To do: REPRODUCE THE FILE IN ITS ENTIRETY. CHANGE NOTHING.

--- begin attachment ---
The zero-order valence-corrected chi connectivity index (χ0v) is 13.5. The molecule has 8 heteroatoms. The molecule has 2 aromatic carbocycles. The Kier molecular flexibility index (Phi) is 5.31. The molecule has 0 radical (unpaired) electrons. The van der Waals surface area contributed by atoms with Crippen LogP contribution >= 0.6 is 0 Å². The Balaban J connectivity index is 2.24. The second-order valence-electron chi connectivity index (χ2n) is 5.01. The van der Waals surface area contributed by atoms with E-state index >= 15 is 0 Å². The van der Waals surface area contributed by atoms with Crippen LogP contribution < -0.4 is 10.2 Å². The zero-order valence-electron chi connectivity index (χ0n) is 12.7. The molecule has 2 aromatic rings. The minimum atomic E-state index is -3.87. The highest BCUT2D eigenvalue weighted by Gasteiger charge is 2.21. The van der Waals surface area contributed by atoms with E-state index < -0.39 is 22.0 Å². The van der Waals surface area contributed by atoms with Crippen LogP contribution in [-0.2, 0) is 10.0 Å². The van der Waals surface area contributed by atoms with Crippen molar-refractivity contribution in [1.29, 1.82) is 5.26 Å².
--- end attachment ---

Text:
The zero-order valence-corrected chi connectivity index (χ0v) is 13.5. The molecule has 8 heteroatoms. The molecule has 2 aromatic carbocycles. The Kier molecular flexibility index (Phi) is 5.31. The molecule has 0 radical (unpaired) electrons. The van der Waals surface area contributed by atoms with Crippen LogP contribution >= 0.6 is 0 Å². The Balaban J connectivity index is 2.24. The second-order valence-electron chi connectivity index (χ2n) is 5.01. The van der Waals surface area contributed by atoms with E-state index >= 15 is 0 Å². The van der Waals surface area contributed by atoms with Crippen LogP contribution < -0.4 is 10.2 Å². The zero-order valence-electron chi connectivity index (χ0n) is 12.7. The molecule has 2 aromatic rings. The minimum atomic E-state index is -3.87. The highest BCUT2D eigenvalue weighted by Gasteiger charge is 2.21. The van der Waals surface area contributed by atoms with E-state index < -0.39 is 22.0 Å². The van der Waals surface area contributed by atoms with Crippen LogP contribution in [-0.2, 0) is 10.0 Å². The van der Waals surface area contributed by atoms with Crippen molar-refractivity contribution in [1.29, 1.82) is 5.26 Å².